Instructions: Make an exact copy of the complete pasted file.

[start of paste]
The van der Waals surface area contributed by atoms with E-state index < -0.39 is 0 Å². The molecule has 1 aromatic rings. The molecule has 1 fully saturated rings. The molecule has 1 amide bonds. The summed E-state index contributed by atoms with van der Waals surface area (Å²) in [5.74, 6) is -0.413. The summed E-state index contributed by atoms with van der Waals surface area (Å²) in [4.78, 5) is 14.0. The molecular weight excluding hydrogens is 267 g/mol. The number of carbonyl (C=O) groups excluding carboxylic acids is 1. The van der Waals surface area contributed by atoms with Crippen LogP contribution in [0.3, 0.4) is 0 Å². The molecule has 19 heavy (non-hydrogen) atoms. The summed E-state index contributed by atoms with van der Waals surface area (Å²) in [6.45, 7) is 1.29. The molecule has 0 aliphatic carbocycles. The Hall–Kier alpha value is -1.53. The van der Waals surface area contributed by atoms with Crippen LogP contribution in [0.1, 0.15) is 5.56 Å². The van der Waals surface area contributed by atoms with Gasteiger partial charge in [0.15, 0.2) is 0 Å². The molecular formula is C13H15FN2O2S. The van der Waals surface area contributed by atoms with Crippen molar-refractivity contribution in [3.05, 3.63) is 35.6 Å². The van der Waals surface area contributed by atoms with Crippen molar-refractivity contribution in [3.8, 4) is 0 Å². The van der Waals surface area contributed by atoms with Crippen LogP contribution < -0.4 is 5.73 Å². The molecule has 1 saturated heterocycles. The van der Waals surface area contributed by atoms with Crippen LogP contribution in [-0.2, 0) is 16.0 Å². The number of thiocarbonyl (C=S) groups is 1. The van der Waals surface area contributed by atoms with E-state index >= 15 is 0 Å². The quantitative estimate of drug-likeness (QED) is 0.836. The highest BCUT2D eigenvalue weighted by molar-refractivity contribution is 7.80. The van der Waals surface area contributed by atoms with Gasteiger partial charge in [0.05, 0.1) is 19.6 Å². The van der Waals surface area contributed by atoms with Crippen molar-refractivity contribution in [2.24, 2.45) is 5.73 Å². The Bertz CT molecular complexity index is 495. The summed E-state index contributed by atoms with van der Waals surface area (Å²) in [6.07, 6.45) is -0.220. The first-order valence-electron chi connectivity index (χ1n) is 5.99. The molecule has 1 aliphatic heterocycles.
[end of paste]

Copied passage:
The van der Waals surface area contributed by atoms with E-state index < -0.39 is 0 Å². The molecule has 1 aromatic rings. The molecule has 1 fully saturated rings. The molecule has 1 amide bonds. The summed E-state index contributed by atoms with van der Waals surface area (Å²) in [5.74, 6) is -0.413. The summed E-state index contributed by atoms with van der Waals surface area (Å²) in [4.78, 5) is 14.0. The molecular weight excluding hydrogens is 267 g/mol. The number of carbonyl (C=O) groups excluding carboxylic acids is 1. The van der Waals surface area contributed by atoms with Crippen LogP contribution in [0.3, 0.4) is 0 Å². The molecule has 19 heavy (non-hydrogen) atoms. The summed E-state index contributed by atoms with van der Waals surface area (Å²) in [6.45, 7) is 1.29. The molecule has 0 aliphatic carbocycles. The Hall–Kier alpha value is -1.53. The van der Waals surface area contributed by atoms with Crippen LogP contribution in [0.1, 0.15) is 5.56 Å². The van der Waals surface area contributed by atoms with Gasteiger partial charge in [0.15, 0.2) is 0 Å². The molecular formula is C13H15FN2O2S. The van der Waals surface area contributed by atoms with Crippen molar-refractivity contribution in [3.05, 3.63) is 35.6 Å². The van der Waals surface area contributed by atoms with Crippen molar-refractivity contribution in [3.8, 4) is 0 Å². The van der Waals surface area contributed by atoms with Crippen LogP contribution < -0.4 is 5.73 Å². The molecule has 1 saturated heterocycles. The van der Waals surface area contributed by atoms with Crippen LogP contribution in [-0.2, 0) is 16.0 Å². The number of thiocarbonyl (C=S) groups is 1. The van der Waals surface area contributed by atoms with E-state index >= 15 is 0 Å². The quantitative estimate of drug-likeness (QED) is 0.836. The highest BCUT2D eigenvalue weighted by molar-refractivity contribution is 7.80. The van der Waals surface area contributed by atoms with Gasteiger partial charge in [0.05, 0.1) is 19.6 Å². The van der Waals surface area contributed by atoms with Crippen molar-refractivity contribution in [2.24, 2.45) is 5.73 Å². The Bertz CT molecular complexity index is 495. The summed E-state index contributed by atoms with van der Waals surface area (Å²) in [6.07, 6.45) is -0.220. The first-order valence-electron chi connectivity index (χ1n) is 5.99. The molecule has 1 aliphatic heterocycles.